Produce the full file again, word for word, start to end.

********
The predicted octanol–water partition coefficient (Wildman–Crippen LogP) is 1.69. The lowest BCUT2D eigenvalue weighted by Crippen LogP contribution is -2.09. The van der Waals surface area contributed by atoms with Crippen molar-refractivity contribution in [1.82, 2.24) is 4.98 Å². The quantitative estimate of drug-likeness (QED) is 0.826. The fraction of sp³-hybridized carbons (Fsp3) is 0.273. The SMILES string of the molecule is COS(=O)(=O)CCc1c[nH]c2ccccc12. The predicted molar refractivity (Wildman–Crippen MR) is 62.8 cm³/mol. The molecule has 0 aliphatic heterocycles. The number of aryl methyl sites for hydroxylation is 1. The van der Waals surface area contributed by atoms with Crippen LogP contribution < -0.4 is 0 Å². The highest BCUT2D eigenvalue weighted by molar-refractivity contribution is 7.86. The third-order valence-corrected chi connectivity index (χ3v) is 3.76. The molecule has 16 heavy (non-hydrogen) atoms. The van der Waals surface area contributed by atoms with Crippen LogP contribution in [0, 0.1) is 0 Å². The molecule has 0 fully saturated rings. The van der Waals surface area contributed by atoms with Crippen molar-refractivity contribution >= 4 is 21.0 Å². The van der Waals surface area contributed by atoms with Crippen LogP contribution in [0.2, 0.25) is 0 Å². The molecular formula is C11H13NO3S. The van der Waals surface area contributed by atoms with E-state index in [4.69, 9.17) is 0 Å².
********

The predicted octanol–water partition coefficient (Wildman–Crippen LogP) is 1.69. The lowest BCUT2D eigenvalue weighted by Crippen LogP contribution is -2.09. The van der Waals surface area contributed by atoms with Crippen molar-refractivity contribution in [1.82, 2.24) is 4.98 Å². The quantitative estimate of drug-likeness (QED) is 0.826. The fraction of sp³-hybridized carbons (Fsp3) is 0.273. The SMILES string of the molecule is COS(=O)(=O)CCc1c[nH]c2ccccc12. The predicted molar refractivity (Wildman–Crippen MR) is 62.8 cm³/mol. The molecule has 0 aliphatic heterocycles. The number of aryl methyl sites for hydroxylation is 1. The van der Waals surface area contributed by atoms with Crippen LogP contribution < -0.4 is 0 Å². The highest BCUT2D eigenvalue weighted by molar-refractivity contribution is 7.86. The third-order valence-corrected chi connectivity index (χ3v) is 3.76. The molecule has 16 heavy (non-hydrogen) atoms. The van der Waals surface area contributed by atoms with Crippen LogP contribution in [0, 0.1) is 0 Å². The molecule has 0 fully saturated rings. The van der Waals surface area contributed by atoms with Crippen molar-refractivity contribution >= 4 is 21.0 Å². The van der Waals surface area contributed by atoms with Crippen LogP contribution in [0.2, 0.25) is 0 Å². The molecular formula is C11H13NO3S. The van der Waals surface area contributed by atoms with E-state index in [4.69, 9.17) is 0 Å².